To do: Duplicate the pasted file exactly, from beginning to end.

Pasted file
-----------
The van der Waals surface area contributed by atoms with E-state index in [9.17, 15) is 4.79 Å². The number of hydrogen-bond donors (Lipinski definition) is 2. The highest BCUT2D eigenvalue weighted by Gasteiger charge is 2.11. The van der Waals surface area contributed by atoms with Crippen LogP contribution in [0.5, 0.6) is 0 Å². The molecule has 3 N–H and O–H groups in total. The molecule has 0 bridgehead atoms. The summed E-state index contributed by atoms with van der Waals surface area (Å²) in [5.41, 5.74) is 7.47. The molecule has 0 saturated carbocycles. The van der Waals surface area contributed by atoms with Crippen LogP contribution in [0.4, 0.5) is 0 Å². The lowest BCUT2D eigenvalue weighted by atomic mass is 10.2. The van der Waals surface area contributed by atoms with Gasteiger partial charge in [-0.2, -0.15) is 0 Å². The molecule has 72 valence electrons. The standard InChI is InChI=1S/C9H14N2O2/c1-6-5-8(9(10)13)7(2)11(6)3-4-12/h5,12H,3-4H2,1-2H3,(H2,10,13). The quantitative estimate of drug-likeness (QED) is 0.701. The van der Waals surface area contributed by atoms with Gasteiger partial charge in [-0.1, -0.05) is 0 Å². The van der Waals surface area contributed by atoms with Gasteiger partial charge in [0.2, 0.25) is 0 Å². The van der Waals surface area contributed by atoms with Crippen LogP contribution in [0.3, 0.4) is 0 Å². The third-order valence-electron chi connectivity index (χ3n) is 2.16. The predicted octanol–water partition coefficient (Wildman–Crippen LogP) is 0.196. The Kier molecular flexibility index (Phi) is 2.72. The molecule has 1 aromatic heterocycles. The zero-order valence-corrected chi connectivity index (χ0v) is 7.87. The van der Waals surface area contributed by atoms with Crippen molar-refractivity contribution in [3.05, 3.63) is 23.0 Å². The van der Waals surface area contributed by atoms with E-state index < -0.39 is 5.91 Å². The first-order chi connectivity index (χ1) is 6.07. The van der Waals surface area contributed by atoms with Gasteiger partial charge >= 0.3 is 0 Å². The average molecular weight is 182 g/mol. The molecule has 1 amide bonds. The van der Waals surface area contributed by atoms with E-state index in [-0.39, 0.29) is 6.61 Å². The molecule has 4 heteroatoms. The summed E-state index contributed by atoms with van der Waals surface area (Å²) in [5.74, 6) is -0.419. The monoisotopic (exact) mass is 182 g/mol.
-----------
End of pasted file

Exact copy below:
The van der Waals surface area contributed by atoms with E-state index in [9.17, 15) is 4.79 Å². The number of hydrogen-bond donors (Lipinski definition) is 2. The highest BCUT2D eigenvalue weighted by Gasteiger charge is 2.11. The van der Waals surface area contributed by atoms with Crippen LogP contribution in [0.5, 0.6) is 0 Å². The molecule has 3 N–H and O–H groups in total. The molecule has 0 bridgehead atoms. The summed E-state index contributed by atoms with van der Waals surface area (Å²) in [5.41, 5.74) is 7.47. The molecule has 0 saturated carbocycles. The van der Waals surface area contributed by atoms with Crippen LogP contribution in [0.4, 0.5) is 0 Å². The lowest BCUT2D eigenvalue weighted by atomic mass is 10.2. The van der Waals surface area contributed by atoms with Gasteiger partial charge in [-0.2, -0.15) is 0 Å². The molecule has 72 valence electrons. The standard InChI is InChI=1S/C9H14N2O2/c1-6-5-8(9(10)13)7(2)11(6)3-4-12/h5,12H,3-4H2,1-2H3,(H2,10,13). The quantitative estimate of drug-likeness (QED) is 0.701. The van der Waals surface area contributed by atoms with Gasteiger partial charge in [-0.1, -0.05) is 0 Å². The van der Waals surface area contributed by atoms with Gasteiger partial charge in [0.2, 0.25) is 0 Å². The van der Waals surface area contributed by atoms with Crippen LogP contribution in [0.3, 0.4) is 0 Å². The third-order valence-electron chi connectivity index (χ3n) is 2.16. The predicted octanol–water partition coefficient (Wildman–Crippen LogP) is 0.196. The Kier molecular flexibility index (Phi) is 2.72. The molecule has 1 aromatic heterocycles. The zero-order valence-corrected chi connectivity index (χ0v) is 7.87. The van der Waals surface area contributed by atoms with Crippen molar-refractivity contribution in [3.05, 3.63) is 23.0 Å². The van der Waals surface area contributed by atoms with E-state index < -0.39 is 5.91 Å². The first-order chi connectivity index (χ1) is 6.07. The van der Waals surface area contributed by atoms with Gasteiger partial charge >= 0.3 is 0 Å². The average molecular weight is 182 g/mol. The molecule has 1 amide bonds. The van der Waals surface area contributed by atoms with E-state index in [-0.39, 0.29) is 6.61 Å². The molecule has 4 heteroatoms. The summed E-state index contributed by atoms with van der Waals surface area (Å²) in [5.74, 6) is -0.419. The monoisotopic (exact) mass is 182 g/mol.